Peñas celebrate 61st anniversary
by Bill Clough
May 04, 2013 | 2547 views | 0 0 comments | 13 13 recommendations | email to a friend | print
Elida and Lucio Peña celebrated 61 years of marriage Friday, April 19, at the Beeville Community Action Agency.
Elida and Lucio Peña celebrated 61 years of marriage Friday, April 19, at the Beeville Community Action Agency.
BEEVILLE – Elida and Lucio Peña often enjoy lunch for seniors at the Beeville Community Action Agency.

It’s free, and they dine among friends their same age.

But Friday, April 19, was special.

The table where they sat was decorated with red roses and a metallic balloon. It was their 61st wedding anniversary.

The lunch wasn’t their only treat. That evening, they celebrated their anniversary again at dinner at a Mexican food restaurant.

“They might be a little old,” observed Victor Ortiz, the BCAA Senior Services coordinator, “but they’re party animals.”

After lunch, the couple sat and tried to remember the pertinent details from the early 1950s when they met.

Lucio lived in Panna Maria; Elida lived in Pettus, 25 miles away. They met about halfway at a weekly community dance at the San Benito Dance Hall in Karnes County.

Lucio scanned the crowd, focused on Elida and asked her to join him on the dance floor.

“We started dancing, like friends,” she remembers.

“She was lucky,” Lucio says, and laughs.

A few days after the dance, Lucio wrote a letter to Elida.

“In those days,” she says, “we didn’t have a phone.”

Or email or texting or Twitter or Facebook.

At a subsequent dance, Lucio popped the proverbial question.

“Well,” Elida answered, “I need to think about it.”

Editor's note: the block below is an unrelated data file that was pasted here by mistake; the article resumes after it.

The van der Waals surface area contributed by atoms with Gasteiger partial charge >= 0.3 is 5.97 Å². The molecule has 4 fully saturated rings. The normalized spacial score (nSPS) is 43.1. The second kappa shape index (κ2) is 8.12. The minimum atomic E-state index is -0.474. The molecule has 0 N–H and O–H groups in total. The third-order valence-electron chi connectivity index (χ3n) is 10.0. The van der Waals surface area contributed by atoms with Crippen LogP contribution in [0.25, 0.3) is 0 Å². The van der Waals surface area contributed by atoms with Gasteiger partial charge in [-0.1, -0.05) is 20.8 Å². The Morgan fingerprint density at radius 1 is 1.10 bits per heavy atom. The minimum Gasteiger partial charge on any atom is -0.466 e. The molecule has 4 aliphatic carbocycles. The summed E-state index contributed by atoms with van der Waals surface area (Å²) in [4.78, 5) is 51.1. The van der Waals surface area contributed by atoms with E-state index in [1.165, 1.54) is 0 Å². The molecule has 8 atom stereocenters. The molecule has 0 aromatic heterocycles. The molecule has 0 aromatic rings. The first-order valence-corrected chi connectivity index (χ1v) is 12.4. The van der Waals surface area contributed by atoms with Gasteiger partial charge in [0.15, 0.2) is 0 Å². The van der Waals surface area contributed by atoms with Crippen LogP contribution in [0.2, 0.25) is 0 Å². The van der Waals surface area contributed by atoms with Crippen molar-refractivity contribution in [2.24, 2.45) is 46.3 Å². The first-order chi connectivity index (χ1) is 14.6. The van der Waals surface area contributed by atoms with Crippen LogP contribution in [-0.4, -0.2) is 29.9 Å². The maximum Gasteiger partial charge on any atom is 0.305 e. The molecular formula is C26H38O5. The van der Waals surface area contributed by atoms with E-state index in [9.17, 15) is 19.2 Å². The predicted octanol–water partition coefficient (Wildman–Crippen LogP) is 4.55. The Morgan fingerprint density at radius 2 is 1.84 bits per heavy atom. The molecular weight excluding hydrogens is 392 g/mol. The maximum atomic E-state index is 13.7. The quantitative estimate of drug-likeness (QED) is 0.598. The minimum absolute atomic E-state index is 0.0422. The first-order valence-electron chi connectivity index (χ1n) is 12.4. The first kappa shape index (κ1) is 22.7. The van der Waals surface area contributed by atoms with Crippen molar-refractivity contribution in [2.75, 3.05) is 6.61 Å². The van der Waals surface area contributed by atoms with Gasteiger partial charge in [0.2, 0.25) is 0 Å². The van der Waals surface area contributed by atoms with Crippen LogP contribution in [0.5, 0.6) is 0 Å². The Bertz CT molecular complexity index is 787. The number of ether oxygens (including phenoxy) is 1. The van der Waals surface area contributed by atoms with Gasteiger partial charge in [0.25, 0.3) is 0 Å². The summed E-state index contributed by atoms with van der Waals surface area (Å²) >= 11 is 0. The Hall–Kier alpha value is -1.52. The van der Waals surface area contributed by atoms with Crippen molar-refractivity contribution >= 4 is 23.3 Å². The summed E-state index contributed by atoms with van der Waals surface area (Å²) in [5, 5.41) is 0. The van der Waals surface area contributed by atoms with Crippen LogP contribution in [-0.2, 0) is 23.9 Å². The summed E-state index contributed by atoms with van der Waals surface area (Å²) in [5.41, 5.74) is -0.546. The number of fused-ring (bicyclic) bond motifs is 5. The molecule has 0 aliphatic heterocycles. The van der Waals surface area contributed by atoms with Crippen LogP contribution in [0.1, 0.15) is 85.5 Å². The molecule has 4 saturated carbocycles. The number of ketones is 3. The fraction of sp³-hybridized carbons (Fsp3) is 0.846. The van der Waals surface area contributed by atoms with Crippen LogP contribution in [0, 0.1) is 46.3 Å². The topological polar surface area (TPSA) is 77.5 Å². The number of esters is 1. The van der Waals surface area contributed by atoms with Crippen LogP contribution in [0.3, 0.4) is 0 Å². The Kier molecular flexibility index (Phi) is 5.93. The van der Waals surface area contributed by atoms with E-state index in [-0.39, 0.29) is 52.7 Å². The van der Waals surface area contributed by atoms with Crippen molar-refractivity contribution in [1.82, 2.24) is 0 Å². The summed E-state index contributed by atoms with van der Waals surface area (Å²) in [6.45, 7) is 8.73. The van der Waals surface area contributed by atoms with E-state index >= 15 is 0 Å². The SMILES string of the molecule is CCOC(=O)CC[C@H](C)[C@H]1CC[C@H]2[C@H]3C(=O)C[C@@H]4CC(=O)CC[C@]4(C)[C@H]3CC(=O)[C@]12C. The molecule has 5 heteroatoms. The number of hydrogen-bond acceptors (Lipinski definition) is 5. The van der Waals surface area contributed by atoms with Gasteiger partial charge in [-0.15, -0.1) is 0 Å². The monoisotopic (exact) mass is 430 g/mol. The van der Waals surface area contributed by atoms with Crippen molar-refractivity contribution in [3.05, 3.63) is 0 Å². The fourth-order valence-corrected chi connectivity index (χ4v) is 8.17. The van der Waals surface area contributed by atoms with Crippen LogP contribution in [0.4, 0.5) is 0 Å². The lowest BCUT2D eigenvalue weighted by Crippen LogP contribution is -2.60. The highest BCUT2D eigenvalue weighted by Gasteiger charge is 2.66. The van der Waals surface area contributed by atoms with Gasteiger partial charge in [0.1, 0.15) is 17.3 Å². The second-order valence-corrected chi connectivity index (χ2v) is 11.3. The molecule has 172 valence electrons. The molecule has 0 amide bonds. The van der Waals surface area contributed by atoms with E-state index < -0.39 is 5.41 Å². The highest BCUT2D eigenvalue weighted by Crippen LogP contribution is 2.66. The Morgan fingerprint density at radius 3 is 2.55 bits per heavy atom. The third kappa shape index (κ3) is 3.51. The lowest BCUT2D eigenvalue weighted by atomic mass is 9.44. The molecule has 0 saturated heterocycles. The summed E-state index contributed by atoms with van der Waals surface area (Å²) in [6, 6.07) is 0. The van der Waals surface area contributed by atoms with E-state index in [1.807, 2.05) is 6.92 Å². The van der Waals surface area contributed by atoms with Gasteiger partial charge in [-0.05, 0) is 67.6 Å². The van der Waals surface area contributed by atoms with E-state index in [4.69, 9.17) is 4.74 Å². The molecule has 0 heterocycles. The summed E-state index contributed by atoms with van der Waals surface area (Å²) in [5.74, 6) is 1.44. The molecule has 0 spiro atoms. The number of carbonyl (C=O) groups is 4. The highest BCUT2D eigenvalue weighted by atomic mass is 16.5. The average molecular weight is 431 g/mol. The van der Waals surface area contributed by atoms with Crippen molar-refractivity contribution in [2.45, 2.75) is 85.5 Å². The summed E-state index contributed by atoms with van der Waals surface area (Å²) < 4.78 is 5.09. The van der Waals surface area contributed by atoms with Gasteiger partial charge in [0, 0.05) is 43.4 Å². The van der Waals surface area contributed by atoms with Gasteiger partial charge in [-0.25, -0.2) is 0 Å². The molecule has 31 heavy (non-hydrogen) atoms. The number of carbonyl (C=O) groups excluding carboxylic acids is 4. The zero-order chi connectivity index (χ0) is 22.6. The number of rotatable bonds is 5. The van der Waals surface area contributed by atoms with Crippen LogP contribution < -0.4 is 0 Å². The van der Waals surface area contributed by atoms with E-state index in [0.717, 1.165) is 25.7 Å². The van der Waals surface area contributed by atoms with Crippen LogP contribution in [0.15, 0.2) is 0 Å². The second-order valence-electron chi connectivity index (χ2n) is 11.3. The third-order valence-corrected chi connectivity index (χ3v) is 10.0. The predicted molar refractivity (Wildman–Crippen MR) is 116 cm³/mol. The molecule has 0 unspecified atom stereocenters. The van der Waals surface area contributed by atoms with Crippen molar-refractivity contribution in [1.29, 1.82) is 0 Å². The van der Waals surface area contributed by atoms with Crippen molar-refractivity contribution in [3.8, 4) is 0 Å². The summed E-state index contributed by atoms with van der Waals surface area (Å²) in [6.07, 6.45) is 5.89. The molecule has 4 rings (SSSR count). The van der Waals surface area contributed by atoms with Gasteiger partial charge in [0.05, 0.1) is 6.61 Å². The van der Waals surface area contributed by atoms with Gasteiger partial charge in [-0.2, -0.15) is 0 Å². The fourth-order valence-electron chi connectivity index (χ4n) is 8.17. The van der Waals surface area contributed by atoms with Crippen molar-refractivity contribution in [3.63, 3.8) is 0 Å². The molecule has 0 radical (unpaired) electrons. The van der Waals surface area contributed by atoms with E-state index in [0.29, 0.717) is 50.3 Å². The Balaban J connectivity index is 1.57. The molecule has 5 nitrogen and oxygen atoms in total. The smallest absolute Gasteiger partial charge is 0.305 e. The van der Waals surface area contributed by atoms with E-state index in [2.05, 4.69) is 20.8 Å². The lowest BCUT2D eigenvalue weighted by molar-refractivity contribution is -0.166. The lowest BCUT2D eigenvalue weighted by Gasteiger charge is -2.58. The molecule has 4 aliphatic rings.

She did. Lucio waited. And waited. Months.

“I was only going to ask her once,” he says.

Elida finally agreed, but doesn’t remember when she said yes.

Their engagement lasted six months.

They were married in 1952 at a Roman Catholic church in Pawnee.

No honeymoon. “We were poor people,” Elida says.

Elida never attended school; Lucio stayed in school through the third grade.

The newlyweds moved in with Elida’s mother.

“I didn’t feel too good about that,” Lucio admits.

Two years later, Lucio became an independent trucker, driving a blue-and-white tractor.

He also leased land near Mineral to farm.

Over the years, the couple had two sons and a daughter. But a cloud comes over their faces when they remember. Both sons died, and parents are not supposed to bury their children.

Their surviving daughter, Leticia, lives on the same street where the Peñas have resided for more than half a century.

“We’ve had the same phone number for 50 years,” Elida says.

And the secret of the success of their marriage?

Elida offers the answer.

“I don’t know.”

Bill Clough is a reporter at the Bee-Picayune and can be reached at 358-2550, ext. 122, or at
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